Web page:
Jason Hammel, a self-taught chef and owner of the Chicago-based Lula Café, recently released The Lula Cafe Cookbook. Along with recipes, the book, published by Phaidon, chronicles the restaurant’s history from its early years as an artist–run cafe to its present as a nationally acclaimed restaurant with a James Beard Award-winning chef.
Hammel and his now wife Amalea opened the restaurant as friends and aspiring artists in 1999. Through food, the married duo have been able to build and foster a community in Chicago’s Logan Square neighborhood.
In his role at the restaurant, Hammel considers the importance of innovation and the impact of hospitality. Below, he discusses his related interests.
“The Vaster Wilds”
I’m an avid middle-of-the-night reader. I just finished Lauren Groff’s new book, “The Vaster Wilds” . Groff’s books are about women and their relationship to power and patriarchy, as they relate to dominant political structures. This novel follows a young girl who escapes from the Jamestown settlement in the 17th century. It’s a beautiful trip through the wilds of America as they were understood by Western minds and by this young child who is experiencing them as a life-or-death scenario. This book asks the big questions about the place of God or a creator in our lives, and how this one young person considers her relationship to both the wealthy British and French society that she left behind and the savage Jamestown society as she saw its descent into chaos and cannibalism. It made me think a lot about the decline we’re experiencing in America right now.
Superiority Burger has always been an obsession. It was started by Brooks Headley who made his name as a punk-rock drummer and a fine-dining Italian pastry chef. This vegetarian burger pop-up, which turned into a small restaurant in New York’s East Village, has a punk aesthetic and is fabulously delicious. Aside from the burgers, there are these amazing salads and vegetables often featuring green market items. Everything is done in such a thoughtful way with high technical aptitude, and yet is so simple. When Headley reimagined the space post-pandemic, he moved it into an old diner, which he kept intact and laid his restaurant into. The way the restaurant has evolved is something that no one could conceptualize—it had to sort of happen from one person’s passion and chaotic brain.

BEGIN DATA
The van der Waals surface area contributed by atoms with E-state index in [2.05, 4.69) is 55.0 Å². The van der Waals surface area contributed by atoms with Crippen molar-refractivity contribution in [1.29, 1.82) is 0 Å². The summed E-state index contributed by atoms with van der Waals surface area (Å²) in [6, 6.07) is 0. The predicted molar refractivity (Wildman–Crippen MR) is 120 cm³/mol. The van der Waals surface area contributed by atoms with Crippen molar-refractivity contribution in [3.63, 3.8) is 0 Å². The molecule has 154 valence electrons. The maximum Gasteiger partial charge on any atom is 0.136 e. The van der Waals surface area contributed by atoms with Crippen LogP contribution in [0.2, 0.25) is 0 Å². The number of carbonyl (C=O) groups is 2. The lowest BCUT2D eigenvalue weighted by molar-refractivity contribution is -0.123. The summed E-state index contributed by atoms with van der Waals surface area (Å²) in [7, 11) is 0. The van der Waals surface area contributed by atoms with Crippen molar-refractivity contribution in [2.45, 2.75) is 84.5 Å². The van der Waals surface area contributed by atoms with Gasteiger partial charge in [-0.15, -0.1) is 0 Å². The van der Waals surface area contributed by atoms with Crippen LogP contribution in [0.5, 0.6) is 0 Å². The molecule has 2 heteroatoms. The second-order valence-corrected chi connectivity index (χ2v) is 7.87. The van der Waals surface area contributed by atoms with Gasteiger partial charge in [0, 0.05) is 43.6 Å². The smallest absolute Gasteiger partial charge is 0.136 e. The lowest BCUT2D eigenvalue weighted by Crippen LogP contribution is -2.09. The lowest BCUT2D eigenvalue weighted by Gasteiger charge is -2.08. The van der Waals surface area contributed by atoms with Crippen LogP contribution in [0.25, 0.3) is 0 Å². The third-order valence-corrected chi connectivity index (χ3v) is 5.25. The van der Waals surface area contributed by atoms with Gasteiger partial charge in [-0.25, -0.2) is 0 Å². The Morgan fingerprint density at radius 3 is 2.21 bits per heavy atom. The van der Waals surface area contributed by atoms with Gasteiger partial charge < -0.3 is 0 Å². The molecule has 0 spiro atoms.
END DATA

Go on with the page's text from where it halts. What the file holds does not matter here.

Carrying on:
Pirelli HangarBicocca, the former manufacturing building that was once an airplane hangar in Milan, is an incredible space with rotating and permanent installations. Anselm Kiefer’s The Seven Heavenly Palaces [2004–15] installation, which reflects on the Holocaust. It’s a massive and foreboding piece. The pillars are so large and domineering yet crumbling. These sculptures have an immense weight to them but are also on the verge of collapse. It made me feel like I was in the presence of something great, which was both overwhelming and incredibly moving.
I’m super-fascinated by the way designer Matthieu Blazy is working within the style and traditions of Bottega Veneta’s history as a fashion house and finding ways of being innovative. Bottega Veneta is known for intricate woven leather, but Blassy is able to do something avant-garde that is revolutionary within that framework by creating leather fabric made to look like denim, linen, or cotton. It takes incredible craftsmanship and is inspiring to see someone reworking those traditions.
The Welcome Conference
The Welcome Conference invites people to think about ways that the hospitality, empathy, and emotional labor that goes into restaurant and other kinds of work can be translated outward into the world. I think about that a lot as a leader in the restaurant industry and in the restaurants that I own. People from all industries come together to consider how to share kindness and emote with strangers, and how that can impact one’s way of life, business, art, etc. One such talk with Sam Kass, the former Obama Foundation chef, was a wakeup call to consumers to think about how acts of consumption need to be connected to acts of kindness.